Hi guys, just thoughts I'd share a few ideas I had on deployment with you all - I tried this strategy last night using my Iron Fists Marines against a combination of Grey Knights & Salamanders and it worked a treat (a 12-4 win for me!).
The basic idea is to force your opponent to go after a decoy unit, leaving them with poor field position in the later game turns and allowing you to take on their army piecemeal.
In this game we were playing Big Guns Never Tire (with a limit of 1VP for heavy support kills - a campaign rule to make sure all participants can score the same amount of VPs in their games)
4 objectives were placed, and with diagonal deployment rolled it just so happened all four objectives ran pretty much along the dividing line in no-man's land.
I brought a list based on minimal deployment tactics, so i started out with just my libby HQ, two 5-man tactical squads and 3 lascannon/missile launcher centurions. The last unit was the decoy, deployed within a coupld of turns walking of the most isolated of the objectives. One of the tactical squads deployed alongside, whilst the libby and other tac squad deployed in the battlements of a dilapidated bastion in my deployment zone.
Surprise surprise, on turn 1 and 2, my opponent sent a lot of units the way of the centurions - a full tac squad in drop pod, deep striking dreadknight, a combat squad of bikes, and thanks to my dreadnought dropping in to make a mess of things (ironclad) he also diverted a land raider full of halberd terminators that way.
My reserves arrived and a storm wing came onto the board, along with a drop pod of sternguard. The sternguard unfortunately scattered the full 12" into range of the land raider redeemer and got toasted next turn (then finished off by a pair of plasma cannon devs) but the storm talons teamed up to strip 3 wounds off the dreadknight (warlord), who then shunted back across the table to get finished off by the storm raven later. The land raider immobilised itself on a trench (about time, he'd already passed several tests) meaning the terminators only just got in range of one of the central objectives. The storm talons and storm raven soon finished them off with rending shots, and my libby warlord survived just long enough to claim the objective nearest my side of the table.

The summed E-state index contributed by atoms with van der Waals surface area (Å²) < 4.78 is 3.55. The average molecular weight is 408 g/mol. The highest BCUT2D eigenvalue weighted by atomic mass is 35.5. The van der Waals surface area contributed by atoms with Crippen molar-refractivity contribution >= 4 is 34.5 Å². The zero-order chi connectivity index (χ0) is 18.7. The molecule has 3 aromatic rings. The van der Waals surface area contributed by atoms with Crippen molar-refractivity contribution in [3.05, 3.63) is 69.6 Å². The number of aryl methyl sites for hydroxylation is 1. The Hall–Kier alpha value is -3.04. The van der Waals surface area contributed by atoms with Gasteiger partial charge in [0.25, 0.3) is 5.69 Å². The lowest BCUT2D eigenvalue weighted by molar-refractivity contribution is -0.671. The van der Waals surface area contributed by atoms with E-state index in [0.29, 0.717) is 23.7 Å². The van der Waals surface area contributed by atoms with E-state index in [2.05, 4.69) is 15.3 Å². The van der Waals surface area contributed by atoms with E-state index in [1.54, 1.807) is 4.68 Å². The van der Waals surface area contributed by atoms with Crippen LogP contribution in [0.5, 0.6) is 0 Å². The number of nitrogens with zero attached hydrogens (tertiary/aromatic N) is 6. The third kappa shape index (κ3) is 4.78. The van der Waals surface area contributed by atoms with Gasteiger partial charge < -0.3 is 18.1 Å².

In conclusion, by deploying a big threat out of the way on one flank and giving my opponent little else to see, I forced him to decide between going all out to destroy that threat quickly (which he failed to do) and spreading his forces thin to cover any area i might bring my reserves on. He chose the former, which meant that i isolated a significant portion of his army, forcing it to footslog (thanks to the land raider and lots of terrain) across the board if he were to claim the objectives. Consequently I was able to destroy the threats as they came to me at different speeds by focusing on them.
I'll do a more detailed analysis of the tactic and the game on my blog over the weekend, but i think it's a good lesson to learn that you can manipulate your opponent by what you deploy and where, and it's a tactic the Dark Eldar can do extremely well thanks to their mobility - in this scenario i could easily have stranded many of those units and made them ineffective where they were just by boosting away in my first turn.